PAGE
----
Posts Tagged ‘cucumbers’
To me, a good pickle is the convergence of all things inherently wonderful in cuisine. How can you go wrong with crispy, fresh cucumbers, garlic, dill, and spices? Through the miracle of fermentation, this humble green vegetable is not only preserved long past its normal shelf life, but transformed into a savory, briny treat that is perfect for summer picnics and barbeques. Now that your salivary glands have started into overdrive, gather the following materials and ingredients to get your pickle project started:
-One or two quart glass mason jars with lids and caps.
-Fresh pickling cucumbers, preferably small enough to be able to pack a fair number into the jars.
-Coarse salt (Kosher or ice-cream salt)
-Fresh dill (Use the whole plant and trim off any woody sections)
-Mixed pickling spices
-Crushed red pepper (optional)
-Green beans (optional)
-Small fresh green tomatoes (optional)
1. Soak the pickling cucumbers in cold water, drain dry. Do not use hot soap and water as that will kill the necessary bacteria for fermentation.
2. Pack the cucumbers, beans, and tomatoes into the jars.
3. Add to each jar:
-1-2 tsp pickling spices per quart (optional 1/2-1tsp of crushed red pepper).
-2 Pressed garlic cloves per quart (more or less to taste).
-Lots of fresh dill on top.
4. Add salt water to brim of jars. Make the salt water brine by adding 1 cup of coarse salt per gallon of water. Tip: To dissolve the salt easily, add part of the water to all of the salt, stir, pour off the clear solution, add more fresh water, and repeat until all of the water is used.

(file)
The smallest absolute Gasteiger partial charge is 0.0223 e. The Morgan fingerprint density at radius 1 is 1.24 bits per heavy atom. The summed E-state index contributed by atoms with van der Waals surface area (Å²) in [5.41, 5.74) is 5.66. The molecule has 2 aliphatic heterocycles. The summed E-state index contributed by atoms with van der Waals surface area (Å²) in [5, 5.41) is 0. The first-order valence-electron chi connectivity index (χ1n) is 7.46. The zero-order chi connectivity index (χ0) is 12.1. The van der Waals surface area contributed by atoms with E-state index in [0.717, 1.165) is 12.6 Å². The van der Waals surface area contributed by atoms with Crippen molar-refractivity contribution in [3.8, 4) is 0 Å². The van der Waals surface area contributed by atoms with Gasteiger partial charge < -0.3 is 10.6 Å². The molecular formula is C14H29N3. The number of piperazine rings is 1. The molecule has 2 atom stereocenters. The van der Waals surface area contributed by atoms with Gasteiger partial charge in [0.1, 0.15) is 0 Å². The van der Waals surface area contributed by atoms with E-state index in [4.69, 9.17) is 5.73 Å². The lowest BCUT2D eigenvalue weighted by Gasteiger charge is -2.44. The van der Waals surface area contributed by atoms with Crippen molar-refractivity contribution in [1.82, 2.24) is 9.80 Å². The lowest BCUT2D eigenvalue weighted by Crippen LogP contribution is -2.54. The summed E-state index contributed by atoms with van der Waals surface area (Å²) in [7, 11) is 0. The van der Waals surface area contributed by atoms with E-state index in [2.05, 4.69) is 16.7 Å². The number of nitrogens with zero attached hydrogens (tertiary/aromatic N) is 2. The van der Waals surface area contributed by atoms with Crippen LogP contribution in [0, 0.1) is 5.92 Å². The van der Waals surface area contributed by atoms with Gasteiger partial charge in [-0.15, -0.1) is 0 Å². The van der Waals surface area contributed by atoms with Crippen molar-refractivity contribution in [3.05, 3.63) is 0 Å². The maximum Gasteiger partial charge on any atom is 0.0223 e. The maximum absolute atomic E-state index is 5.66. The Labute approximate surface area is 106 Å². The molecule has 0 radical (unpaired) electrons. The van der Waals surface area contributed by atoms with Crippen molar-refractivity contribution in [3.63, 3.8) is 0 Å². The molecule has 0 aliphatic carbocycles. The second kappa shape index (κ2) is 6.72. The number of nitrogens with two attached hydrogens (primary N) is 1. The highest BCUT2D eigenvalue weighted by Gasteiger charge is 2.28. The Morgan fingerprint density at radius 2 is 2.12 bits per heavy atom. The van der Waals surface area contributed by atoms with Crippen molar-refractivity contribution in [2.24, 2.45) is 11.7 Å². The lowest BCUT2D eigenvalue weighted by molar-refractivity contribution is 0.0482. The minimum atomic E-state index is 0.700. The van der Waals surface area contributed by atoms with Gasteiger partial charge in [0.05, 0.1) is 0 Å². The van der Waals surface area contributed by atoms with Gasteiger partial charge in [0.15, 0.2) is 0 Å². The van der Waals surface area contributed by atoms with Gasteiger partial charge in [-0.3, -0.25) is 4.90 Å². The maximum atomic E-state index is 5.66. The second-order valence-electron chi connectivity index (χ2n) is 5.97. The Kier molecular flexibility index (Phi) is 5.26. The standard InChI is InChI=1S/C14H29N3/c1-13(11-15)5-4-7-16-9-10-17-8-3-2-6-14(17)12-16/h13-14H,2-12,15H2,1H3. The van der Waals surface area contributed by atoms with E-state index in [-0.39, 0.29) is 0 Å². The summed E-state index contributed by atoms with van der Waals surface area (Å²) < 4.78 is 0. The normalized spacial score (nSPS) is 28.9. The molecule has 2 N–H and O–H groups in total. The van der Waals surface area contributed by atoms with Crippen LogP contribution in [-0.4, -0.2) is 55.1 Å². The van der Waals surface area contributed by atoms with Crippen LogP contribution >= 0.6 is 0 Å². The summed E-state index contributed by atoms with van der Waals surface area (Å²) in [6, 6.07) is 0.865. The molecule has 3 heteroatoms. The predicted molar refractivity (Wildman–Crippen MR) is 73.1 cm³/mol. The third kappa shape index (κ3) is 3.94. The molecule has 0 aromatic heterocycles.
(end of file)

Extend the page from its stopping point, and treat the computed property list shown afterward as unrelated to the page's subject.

5. Place lids and caps on jars, keeping the amount of air to a minimum. Screw lids closed, but not too tightly as some gas will be produced in the process of fermentation.
6. Store the jars in a cool place. Place them on a tray in the event of liquid overflow. Every 2-3 days, add more salt water as needed to replace lost fluids.
7. Fermentation should be complete after 10 days. After this time, carefully top off each jar to the brim with salt water, making sure that the lip of the jar and lid are free of spices or dill which could create leaks. Tighten the cap securely. Store the jars in a cool, cold place. The flavor will be mature in four weeks.
Voila! Your little delicacies will keep for up to a year as long as caps create a strong seal.
Special thanks to Aaron Novick for his recipe, and to Nikki Jacobi for passing it along!